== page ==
EUROPE

Internationanl Bioenergy Resource Links

The Global Bioenergy Partnership (GBEP) brings together public, private and civil society stakeholders in a joint commitment to promote bioenergy for sustainable development.

The Partnership builds its activities upon three strategic pillars: Energy Security - Food Security - Sustainable Development.

Web:
www.globalbioenergy.org


European Biomass Industry Association

EUBIA, the European Biomass Industry Association, was established in 1996 as an international non profit association in Brussels, Belgium.

It groups together market forces, technology providers, and knowledge centres, all of them active in the field of biomass.

Our main objective is to support the European biomass industries at all levels, promoting the use of biomass as an energy source, developing innovative bioenergy concepts and fostering international co-operation within the bioenergy field.

EUBIA has a permanent office at the Renewable Energy House with meeting rooms and facilities available for EUBIA members.

The office is at walking distance from the European Parliament and the European Commission.

Web site: EUBIA

EUBIA Contact Information

 

 

Wood Pellets in Europe: State of the Art, Technologies, Activities, Markets

This report offers an overview about some key activities on increasing the market share of pellet technology, especially in Sweden, Norway, Germany and Austria.

Read the report . . .






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Amid Volatile Oil Prices, OECD Report Calls
for Policy Changes to Promote Biomass

Plants and animal waste could become viable alternatives to fossil fuels in providing energy and materials if governments changed strategies, according to a report by the Organization for Economic Cooperation & Development (OECD).

While first issued in 2004, this 500-page plus report still offers a very detailed overview and rationale on pursuing and promoting the growth in biomass energy and biorefineries. For example:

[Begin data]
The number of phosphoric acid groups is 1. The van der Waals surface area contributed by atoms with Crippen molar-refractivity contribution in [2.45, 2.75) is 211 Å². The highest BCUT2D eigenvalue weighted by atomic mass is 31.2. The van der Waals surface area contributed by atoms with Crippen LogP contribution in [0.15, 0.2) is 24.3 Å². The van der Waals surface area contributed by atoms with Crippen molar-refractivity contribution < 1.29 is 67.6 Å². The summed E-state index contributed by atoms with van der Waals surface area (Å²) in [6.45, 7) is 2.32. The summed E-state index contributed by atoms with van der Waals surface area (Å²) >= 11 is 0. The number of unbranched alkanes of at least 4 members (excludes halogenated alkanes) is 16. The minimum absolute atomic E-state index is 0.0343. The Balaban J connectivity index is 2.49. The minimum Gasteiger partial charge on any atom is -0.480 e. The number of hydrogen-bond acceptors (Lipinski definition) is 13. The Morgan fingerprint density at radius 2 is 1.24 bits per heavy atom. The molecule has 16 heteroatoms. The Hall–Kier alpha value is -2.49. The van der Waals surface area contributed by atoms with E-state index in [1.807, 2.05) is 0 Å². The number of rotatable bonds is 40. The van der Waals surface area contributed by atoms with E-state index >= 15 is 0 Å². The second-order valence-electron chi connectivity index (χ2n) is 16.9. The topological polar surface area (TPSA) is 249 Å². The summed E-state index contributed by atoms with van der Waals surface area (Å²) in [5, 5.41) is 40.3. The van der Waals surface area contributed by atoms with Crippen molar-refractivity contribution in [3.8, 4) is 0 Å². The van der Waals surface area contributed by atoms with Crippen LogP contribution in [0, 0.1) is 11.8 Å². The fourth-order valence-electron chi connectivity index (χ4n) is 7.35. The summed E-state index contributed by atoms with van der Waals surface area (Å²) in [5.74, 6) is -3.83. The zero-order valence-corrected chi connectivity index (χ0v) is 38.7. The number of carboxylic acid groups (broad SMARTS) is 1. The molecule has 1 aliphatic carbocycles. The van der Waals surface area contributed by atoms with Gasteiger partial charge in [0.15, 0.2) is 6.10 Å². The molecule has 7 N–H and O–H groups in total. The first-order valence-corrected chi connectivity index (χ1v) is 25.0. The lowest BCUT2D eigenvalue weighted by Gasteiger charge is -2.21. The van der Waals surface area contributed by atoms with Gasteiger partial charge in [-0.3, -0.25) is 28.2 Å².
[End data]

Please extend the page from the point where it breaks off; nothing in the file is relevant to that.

Instead of offering financial incentives or subsidies to stimulate the use of such organic material, known as “biomass”, governments should encourage technical innovation as a way of narrowing the price gap with oil and gas products. This would stimulate demand and boost the supply of bioproducts.

Indeed, the recent volatility in oil prices has underlined the potential increased cost competitiveness of energy and raw materials produced from biomass.

The report considers that financial incentives for bio-products, currently used in many countries, should be avoided as they distort markets and lead to a long term dependency on subsidies.

Agriculture as a whole is under pressure to reduce overall support levels and establish carefully targeted policies and market-based approaches. Similarly, the report argues against subsidies favouring the use of fossil fuels.

According to the report, long-term strategies should be developed that recognise the potential of local resources and encourage the establishment of bio-refineries to recycle a range of farm by-products in addition to using grains, oilseeds and sugar.

Such complexes would be capable of producing both energy and materials derived not only from annual crops but also grass, short rotation trees, cereal straws and other by-products.

The report, Biomass and agriculture: sustainability, markets and policies, comprising a series of papers presented by international experts, argues that a significant shift could take place this century from a fossil fuel to a biomass-based economy.

To aid this process it suggests creating carbon markets which would provide credits to biomass producers for displacing fossil fuels.
The report also reveals that:

  1. The prices of some niche market bioproducts such as plastics derived from arable crops are already competitive with certain petroleum-based plastics. The car industry, for example, is making increasing use of bioplastics.

  2. Around 7% of heat generation and 1% of total electricity in OECD countries is provided by agricultural bioenergy. In developing countries an estimated 25% of total energy demand is met by biomass, principally in the form of firewood and animal dung.

  3. Because bioethanol, produced from sugar and grains, can be used in existing engines with little modification, it is easier to exploit than other alternative transportation fuels such as hydrogen.

The report calls for international standards and codes of practice to be established for biomass products to ensure that greenhouse gas emissions are reduced and environmental benefits are maximised.

A better assessment of costs and benefits taking into account economic, environmental and social aspects is therefore needed. It adds that clear lines of communication should be established between the suppliers, processors and potential users. Also, public education campaigns about the biomass sector should be developed.

READ THE FULL REPORT AT (5.1 MB pdf file): Biomass and agriculture: sustainability, markets and policies




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